Ocasio-Cortez, D-N.Y., allegedly screamed at Customs and Border Protection agents "in a threatening manner" during the visit, according to a report — after she alleged that there is one facility where women being detained are forced to drink "out of toilets."
Brian Hastings, deputy chief of Border Patrol, denied Ocasio-Cortez's allegations during an interview on "The Story." He unequivocally stated fresh drinking water is provided to people in custody.
Earlier Monday, the congresswoman accused CBP of having a “violent culture” after a report from ProPublica surfaced about a secret Facebook group where Border Patrol agents allegedly posted graphic and vulgar jokes about the Democratic lawmaker as well as illegal immigrants.
Ocasio-Cortez also alleged that some officers were treating female migrants in a degrading manner and calling them crude names, arguing that the issues she witnessed were not due to a lack of funding.
Host Ainsley Earhardt said if the allegations are true, then the offending agents must be removed.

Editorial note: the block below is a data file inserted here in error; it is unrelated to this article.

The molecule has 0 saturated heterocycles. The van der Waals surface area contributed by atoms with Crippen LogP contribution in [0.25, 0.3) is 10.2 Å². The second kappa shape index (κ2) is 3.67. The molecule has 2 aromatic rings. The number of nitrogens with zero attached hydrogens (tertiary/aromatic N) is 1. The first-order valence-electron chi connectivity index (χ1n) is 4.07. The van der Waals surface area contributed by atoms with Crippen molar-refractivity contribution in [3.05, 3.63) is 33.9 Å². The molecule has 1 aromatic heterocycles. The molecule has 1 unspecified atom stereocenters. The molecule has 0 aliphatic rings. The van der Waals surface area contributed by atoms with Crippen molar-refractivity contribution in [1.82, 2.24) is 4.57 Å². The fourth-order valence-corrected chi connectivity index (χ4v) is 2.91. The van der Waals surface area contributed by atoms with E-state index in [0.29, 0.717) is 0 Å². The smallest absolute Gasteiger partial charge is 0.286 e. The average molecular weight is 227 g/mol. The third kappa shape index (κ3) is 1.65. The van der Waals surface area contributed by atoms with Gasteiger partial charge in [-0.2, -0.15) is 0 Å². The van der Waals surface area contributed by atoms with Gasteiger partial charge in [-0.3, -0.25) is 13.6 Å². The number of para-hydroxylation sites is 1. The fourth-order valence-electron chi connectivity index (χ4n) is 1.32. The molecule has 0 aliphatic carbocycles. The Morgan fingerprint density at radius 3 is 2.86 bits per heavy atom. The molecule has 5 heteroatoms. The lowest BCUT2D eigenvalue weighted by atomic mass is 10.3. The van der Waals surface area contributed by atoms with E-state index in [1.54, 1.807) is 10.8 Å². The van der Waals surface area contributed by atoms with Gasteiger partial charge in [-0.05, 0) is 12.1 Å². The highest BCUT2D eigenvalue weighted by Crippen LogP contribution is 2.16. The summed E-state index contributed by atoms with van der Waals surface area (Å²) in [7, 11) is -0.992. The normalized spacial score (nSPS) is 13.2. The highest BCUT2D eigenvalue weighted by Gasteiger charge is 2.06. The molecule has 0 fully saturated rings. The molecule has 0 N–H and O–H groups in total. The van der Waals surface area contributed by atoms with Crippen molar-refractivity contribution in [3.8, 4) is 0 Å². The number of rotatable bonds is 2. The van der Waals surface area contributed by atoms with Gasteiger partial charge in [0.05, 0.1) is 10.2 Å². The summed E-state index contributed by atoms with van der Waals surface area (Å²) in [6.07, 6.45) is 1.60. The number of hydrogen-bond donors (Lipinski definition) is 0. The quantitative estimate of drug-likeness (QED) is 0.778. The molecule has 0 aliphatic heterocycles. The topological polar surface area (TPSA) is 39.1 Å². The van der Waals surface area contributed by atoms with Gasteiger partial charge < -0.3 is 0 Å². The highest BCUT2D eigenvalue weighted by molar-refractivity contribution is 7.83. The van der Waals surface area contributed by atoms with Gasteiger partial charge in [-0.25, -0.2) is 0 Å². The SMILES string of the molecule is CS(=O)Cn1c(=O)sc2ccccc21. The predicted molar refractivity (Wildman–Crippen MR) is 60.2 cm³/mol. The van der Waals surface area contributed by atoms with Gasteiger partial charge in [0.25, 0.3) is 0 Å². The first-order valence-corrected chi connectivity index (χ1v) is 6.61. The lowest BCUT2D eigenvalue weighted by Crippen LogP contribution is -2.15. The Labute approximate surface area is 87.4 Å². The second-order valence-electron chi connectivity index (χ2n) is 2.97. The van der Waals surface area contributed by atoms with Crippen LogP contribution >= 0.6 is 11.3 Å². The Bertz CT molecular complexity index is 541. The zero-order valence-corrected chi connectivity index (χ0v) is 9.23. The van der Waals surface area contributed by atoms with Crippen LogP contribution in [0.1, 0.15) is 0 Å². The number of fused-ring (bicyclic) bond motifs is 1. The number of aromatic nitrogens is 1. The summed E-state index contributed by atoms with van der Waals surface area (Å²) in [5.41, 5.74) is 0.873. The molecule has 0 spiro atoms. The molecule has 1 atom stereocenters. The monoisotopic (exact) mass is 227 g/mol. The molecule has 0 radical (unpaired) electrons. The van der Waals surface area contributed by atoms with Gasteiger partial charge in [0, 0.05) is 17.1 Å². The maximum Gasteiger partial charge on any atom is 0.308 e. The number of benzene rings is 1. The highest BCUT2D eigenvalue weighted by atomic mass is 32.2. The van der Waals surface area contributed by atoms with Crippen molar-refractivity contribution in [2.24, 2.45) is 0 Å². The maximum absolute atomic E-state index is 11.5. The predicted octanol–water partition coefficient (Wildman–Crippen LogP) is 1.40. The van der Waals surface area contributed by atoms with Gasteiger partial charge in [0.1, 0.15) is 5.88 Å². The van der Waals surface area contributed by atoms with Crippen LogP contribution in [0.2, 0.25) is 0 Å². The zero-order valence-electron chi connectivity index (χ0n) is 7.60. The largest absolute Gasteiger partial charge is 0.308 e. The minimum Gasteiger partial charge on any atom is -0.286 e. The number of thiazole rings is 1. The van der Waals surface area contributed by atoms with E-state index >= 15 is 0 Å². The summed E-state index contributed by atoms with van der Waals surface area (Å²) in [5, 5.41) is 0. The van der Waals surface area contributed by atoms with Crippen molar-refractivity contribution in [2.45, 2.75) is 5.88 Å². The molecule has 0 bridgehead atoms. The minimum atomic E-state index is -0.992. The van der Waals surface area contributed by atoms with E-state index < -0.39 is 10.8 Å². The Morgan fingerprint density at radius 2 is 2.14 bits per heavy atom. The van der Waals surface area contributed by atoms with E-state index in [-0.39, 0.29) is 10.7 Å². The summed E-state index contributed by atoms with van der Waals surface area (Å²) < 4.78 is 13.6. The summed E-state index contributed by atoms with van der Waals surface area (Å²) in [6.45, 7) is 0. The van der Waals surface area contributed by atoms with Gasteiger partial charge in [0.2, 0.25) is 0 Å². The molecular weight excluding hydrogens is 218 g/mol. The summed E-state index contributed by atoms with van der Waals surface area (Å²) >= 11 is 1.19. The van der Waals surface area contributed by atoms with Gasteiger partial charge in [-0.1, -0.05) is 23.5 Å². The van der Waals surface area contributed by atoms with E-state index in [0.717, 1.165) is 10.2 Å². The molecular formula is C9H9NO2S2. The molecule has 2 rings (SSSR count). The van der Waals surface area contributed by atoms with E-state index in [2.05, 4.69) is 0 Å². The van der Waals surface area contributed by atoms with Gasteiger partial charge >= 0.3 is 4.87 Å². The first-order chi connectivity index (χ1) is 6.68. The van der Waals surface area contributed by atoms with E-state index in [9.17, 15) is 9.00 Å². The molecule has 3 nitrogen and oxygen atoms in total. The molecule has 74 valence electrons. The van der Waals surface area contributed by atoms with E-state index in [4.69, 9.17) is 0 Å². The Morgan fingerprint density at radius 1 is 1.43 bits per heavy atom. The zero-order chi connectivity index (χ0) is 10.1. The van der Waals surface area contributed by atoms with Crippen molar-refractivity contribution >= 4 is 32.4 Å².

"These are human beings," she said, as Brian Kilmeade agreed that "no one is defending" the comments alleged to have been made by some agents in the secret Facebook group.
The purported Facebook posts were slammed by the head of Border Patrol on Monday as "completely inappropriate."
"These posts are completely inappropriate and contrary to the honor and integrity I see — and expect — from our agents day in and day out," Border Patrol Chief Carla Provost said. "Any employees found to have violated our standards of conduct will be held accountable."
Kilmeade said the situation on the border has gotten worse and worse as the Border Patrol has pleaded with Congress and the White House to fix the laws.
"It wasn't their idea to have a wide open border. It was bad asylum rules that allowed this to happen and then you throw it all on the Border Patrol and you wonder why facilities are inadequate," he said, adding it's an "embarrassment in Washington" that President Trump had to negotiate with Mexico to help with the problem, rather than U.S. lawmakers handling the issue.